Have you ever wanted to start your own business but are unsure whether you’ve got the entrepreneurial spirit in you? Are you feeling unfulfilled in your career?
With the arrival of a birthday each year, it’s fairly common for us to reassess where we are at in our life, relationships and career. We ask ourselves questions such as, am I happy in my job? Am I feeling fulfilled at work? Is this really what I want to do for the rest of my life?
When you spend up to a third of your life at work, it’s fairly important that you enjoy what you do. For a lot of us we get up, go to work, do our job and enjoyment is often fairly low down the important priorities list. Whilst enjoyment should be at the top, often other things such as financial security and what job options you have take precedent. With so many of us not enjoying our jobs and careers, it’s no wonder we look outside our cubicles for something else. That something else could be finding another job or career that aligns with our passion or starting a business based around what you enjoy.
If your job doesn’t excite or energise you, and you want this year to be a year where you explore other options for your career, then it’s time to think about becoming an entrepreneur. Maybe you’ve never stopped to consider this as an option. Entrepreneurship can be a rather daunting thought. That little voice in your head takes over and bombards you with more questions. What would I do? How would I earn money? Where would I begin?
Before you succumb to that little voice, let’s look at 4 simple questions you should ask yourself which might help you decide whether entrepreneurship is for you.
Do I want to help others?
As humans, we’re wired to want to help others. It makes us feel good and often through helping others we are in fact, helping ourselves. It also brings a sense of community into our interactions and provides purpose to our life. If you recall a time when a natural disaster such as a flood or fire occurred, it’s very evidence there’s a strong bond in the community as people rally together to assist those affected. There’s an extra bonus when you know your work impacts others for the better, you often experience greater job satisfaction. Think firefighters, nurses and social workers. Scientists refer to this feeling as a “helper’s high”, adding that the release of endorphins positively impacts mood and boosts morale.
Can I solve a problem that others have?
Solving problems is really at the core of business today. Find a solution to a problem and you have yourself an instant money-making machine. Okay, so money won’t magically appear in your hands but if you think about business as nothing more than solving a problem, you’re thinking like an entrepreneur. How do you know what problem you can solve? Grab a piece of paper, sit yourself somewhere quiet where you won’t be disturbed and fold the paper in half lengthways. Next, think about all your skills. List them down the left side of the paper. Then for every skill you have listed, think about the problem it solves and write this on the right side of the paper. For example, I have the skill of interview coaching, this solves the problem of a lack of confidence people have in interviews. Now step back and review your list, identify your top 5 and research whether you can build a business based on one of those.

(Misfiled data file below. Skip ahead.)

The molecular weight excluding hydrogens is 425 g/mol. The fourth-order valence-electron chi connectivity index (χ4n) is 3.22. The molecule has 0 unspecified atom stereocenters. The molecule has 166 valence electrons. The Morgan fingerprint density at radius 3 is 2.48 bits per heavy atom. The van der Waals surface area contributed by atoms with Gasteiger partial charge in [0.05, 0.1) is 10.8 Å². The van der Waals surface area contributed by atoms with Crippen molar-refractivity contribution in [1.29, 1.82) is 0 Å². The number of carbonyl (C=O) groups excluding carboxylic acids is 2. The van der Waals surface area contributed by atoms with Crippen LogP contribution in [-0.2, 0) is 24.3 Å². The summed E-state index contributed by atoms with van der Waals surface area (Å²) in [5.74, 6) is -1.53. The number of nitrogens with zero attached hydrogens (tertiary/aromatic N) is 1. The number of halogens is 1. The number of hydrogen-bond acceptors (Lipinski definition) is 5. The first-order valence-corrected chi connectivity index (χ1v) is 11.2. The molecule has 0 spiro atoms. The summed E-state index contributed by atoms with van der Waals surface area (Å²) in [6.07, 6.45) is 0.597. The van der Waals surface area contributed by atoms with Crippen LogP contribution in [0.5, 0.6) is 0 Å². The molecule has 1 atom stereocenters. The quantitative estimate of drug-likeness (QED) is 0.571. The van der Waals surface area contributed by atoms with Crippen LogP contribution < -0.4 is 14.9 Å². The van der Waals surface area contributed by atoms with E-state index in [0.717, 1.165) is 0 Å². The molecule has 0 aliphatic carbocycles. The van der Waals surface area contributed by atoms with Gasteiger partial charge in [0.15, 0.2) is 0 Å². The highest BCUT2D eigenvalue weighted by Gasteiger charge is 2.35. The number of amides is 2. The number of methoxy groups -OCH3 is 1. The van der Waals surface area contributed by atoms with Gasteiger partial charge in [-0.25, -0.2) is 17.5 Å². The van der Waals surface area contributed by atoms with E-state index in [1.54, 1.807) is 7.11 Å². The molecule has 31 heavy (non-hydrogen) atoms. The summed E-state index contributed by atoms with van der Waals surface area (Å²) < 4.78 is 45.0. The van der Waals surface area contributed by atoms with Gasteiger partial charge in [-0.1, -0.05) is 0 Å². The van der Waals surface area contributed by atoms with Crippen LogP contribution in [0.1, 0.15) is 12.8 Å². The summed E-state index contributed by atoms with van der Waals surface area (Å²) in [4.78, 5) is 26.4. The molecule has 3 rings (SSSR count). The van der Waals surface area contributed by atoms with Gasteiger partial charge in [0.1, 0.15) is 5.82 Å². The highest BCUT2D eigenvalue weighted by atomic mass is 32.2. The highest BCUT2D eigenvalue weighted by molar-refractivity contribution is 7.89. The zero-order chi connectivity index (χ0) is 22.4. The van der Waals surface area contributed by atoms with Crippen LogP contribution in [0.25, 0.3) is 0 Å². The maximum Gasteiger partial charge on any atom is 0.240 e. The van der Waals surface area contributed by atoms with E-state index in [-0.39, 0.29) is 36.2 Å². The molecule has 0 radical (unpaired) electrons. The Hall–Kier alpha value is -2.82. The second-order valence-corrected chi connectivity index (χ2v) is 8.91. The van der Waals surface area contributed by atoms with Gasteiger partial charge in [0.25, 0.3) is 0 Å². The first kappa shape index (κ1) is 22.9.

Do I have a growth mindset?
Why does mindset matter and what is a growth mindset? According to Dr Carol Dweck, a growth mindset helps us reach greater levels of achievement. Someone with a growth mindset embraces challenges, persists in the face of setbacks, learns from criticism and finds lessons and inspiration in the success of others. For any would-be entrepreneur, it’s critical to adopt this mindset approach. It’s not all doom and gloom if your mindset still needs some work. Cassandra Dunn, a psychologist, offers 5 tips for developing a growth mindset, they are: a) start using the word “yet”, for example I’m not much of an entrepreneur yet, b) progress not perfection, c) unhook from criticism and praise, d) celebrate effort, not talent and e) learn to love the process.
Am I persistent and determined?
This question is closely linked to the adoption of a growth mindset. Any entrepreneurial journey is a marathon, not a sprint. It may take 3 weeks, 3 months or 3 years. It’s important not to give up. Keep your eye on your goal and stay the course.
We’re often quick to dismiss something if it feels uncomfortable or overwhelming. But sometimes it’s worth asking yourself, “what if”? What if I started my own business? What if I became an entrepreneur? More than ever people are taking control of their careers and entering the entrepreneurial world. A world where you can set your own hours, do what you love and feel like the work you are doing is truly making a difference. If you’re still not convinced whether becoming an entrepreneur is for you then ask yourself this question, “Will I look back on my life in 10, 15 or 20 years from now and regret not becoming an entrepreneur?”